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Going to the..... dentist...

 
garden master
Posts: 2337
Location: West Tennessee
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I’ve never had desire for or excitement to go to the dentist. I dread it. Part of it is I don’t like sitting in that reclined chair with someones hands in my mouth. ugh. I also have one tooth that is sensitive to cold, and I find the cold water jet tooth rinsing thing unpleasant and painful. I just don’t ever want to go back.

My wife wants me to go, citing that if I don’t, calculus will build up around my gums, I’ll develop periodontal disease, and when I’m older (early 40’s now) they’ll be pulling my teeth. Here’s my thoughts: While I know that is certainly possible, I think there are other possible outcomes as well, not just one guaranteed bad one. I know teeth are alive and can remineralize and stay healthy through quality food and daily removal of foodstuffs through brushing. Without trying to turn this into a discussion about healthcare ethics or philosophy, I think modern dental care is no different from western medicine: it treats the symptoms instead of the underlying cause. I know lots of older people who have gone to the dentist regularly throughout their lives, yet still have root canals or teeth removed. When they get further up in years, most of their natural teeth are gone even after a lifetime of brushing, flossing and professional dental care. I’ve also read about elderly people who still have all their teeth, usually rural sea-faring or village folks who have never eaten processed “foods” and have consumed real fruits, vegetables, nuts, meat & fish their entire lives, having never sat in a dentists chair.

I’m an american, and I used to eat crap. I don’t any more and haven’t for a number of years now. There have been a few occasions where I have, like a long day, over a hundred miles from home, and fiercely hungry, and my wife and I end up at a mexican restaurant. It tasted ok, but then I felt like crap and my gut was messed up the next day. I hate it. Eating right gives me energy and makes me feel good, physically and mentally. Let me try to get back on track here… I really believe if I continue to eat well, consuming nutrient dense food I grow along with other staples I can purchase from a small farm, that I can stack the deck in my favor of avoiding dental problems by giving my body and teeth the resources it needs to stay healthy. Notice I didn’t say prevent. I recognize it’s entirely possible that I could lose a tooth later in life.

I think it’s also important to note that I brush twice a day with baking soda. I quit using toothpaste with fluoride approaching ten years ago, and quit using toothpastes last year because of the glycerin in them and the negative effects it has. I admit I don’t really floss, I used to and did for a while, but that habit has always been a struggle for me to maintain.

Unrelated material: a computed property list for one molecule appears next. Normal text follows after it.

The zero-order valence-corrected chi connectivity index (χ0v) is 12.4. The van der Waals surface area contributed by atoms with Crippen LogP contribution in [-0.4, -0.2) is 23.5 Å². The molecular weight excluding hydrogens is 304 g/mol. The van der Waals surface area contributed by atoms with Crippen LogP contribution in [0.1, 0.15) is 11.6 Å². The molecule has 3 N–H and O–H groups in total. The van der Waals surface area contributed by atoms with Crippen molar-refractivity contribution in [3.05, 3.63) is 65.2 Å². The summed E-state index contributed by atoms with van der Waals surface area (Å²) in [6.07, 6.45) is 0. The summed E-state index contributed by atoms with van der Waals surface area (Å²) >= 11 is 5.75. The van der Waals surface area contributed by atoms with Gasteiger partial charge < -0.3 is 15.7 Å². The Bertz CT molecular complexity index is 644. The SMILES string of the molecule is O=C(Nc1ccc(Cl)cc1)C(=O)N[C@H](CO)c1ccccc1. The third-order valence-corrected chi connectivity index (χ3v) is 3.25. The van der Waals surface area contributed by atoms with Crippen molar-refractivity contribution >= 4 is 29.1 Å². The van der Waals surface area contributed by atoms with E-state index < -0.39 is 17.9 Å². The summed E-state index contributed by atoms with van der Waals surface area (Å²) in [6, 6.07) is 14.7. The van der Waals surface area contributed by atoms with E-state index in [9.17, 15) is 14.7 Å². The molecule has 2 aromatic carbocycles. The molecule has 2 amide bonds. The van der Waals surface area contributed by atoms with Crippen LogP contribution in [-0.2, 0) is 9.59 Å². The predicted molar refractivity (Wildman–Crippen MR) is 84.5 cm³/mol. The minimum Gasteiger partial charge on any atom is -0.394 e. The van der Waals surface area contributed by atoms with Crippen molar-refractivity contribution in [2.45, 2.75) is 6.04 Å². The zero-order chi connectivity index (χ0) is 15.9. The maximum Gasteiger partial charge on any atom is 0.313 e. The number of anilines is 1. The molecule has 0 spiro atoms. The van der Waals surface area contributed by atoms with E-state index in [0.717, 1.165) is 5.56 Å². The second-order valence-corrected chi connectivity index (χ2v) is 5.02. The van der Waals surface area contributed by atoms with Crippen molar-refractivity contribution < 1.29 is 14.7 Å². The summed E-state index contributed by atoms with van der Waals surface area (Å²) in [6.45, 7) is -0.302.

Are there other permies who don’t go to a dentist, or haven’t in years, and how is that going for you?
 
pollinator
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Location: Victoria British Columbia-Canada
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There have been times when I've done a few years between appointments. But that was about time and money, not that I thought it was a good idea. Some problems are much less costly when nipped in the bud. I think that's true for most dental issues.

When I visited the dentist about 6 years ago, I decided to get a cleaning done which would have been my first, at 48 years old. The girl poked around for a minute and then she called the dentist over, look at this. He determined that there wasn't any plaque and that I was lucky enough to never need this service. No charge. I was attributing it to healthy eating, but he said some people just have that going on while others struggle with plaque.

I wonder how much of your aversion is financial? I know that that's the only thing that has kept me out of the dentist chair for long stretches. But it's not super expensive for them to have a look. At least that way you know what is going on. Refusing to look and have someone qualified give their opinion, seems like something that could backfire.
 
pollinator
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Location: Piedmont 7a
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Hi James, I am not a dentist, nor do I play one on TV, but I think the key concern is gum health. Plaque builds up, leads to gingivitis, leads to gum/tooth/bone loss. I have heard of a link between gum and heart health as well.

One suggestion is to use a sonic care toothbrush - I have used one for over 20 years now and have had no gum issues and very minimal plaque at my regular checkups.  I am in no way affiliated, but really do think it does a superior job at minimizing plaque.

I hate going to the dentist too, but for me, a cleaning every six months and early identification of small issues before they get to be big issues beats a root canal/tooth loss/dentures every time.

Of course, this assumes you can find a very conservative dentist who does not have a huge boat payment!  
 
pollinator
Posts: 630
Location: Southern Oregon
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James - I'm with you. I don't go to the dentist, haven't for years. My teeth are fine. My parents have spent a fortune on their teeth, and I don't think it's really helped much. My mother has still lost teeth, my father has a mouth full of gold, but they just go along with whatever the dentist recommends. If something hurts, I will go. I brush with a toothpowder, baking soda, calcium carbonate, clove, DE, works great. And my teeth aren't nearly so sensitive since I stopped using toothpaste that contains whitening agents. Whitening agents are painful, I don't understand why people use them.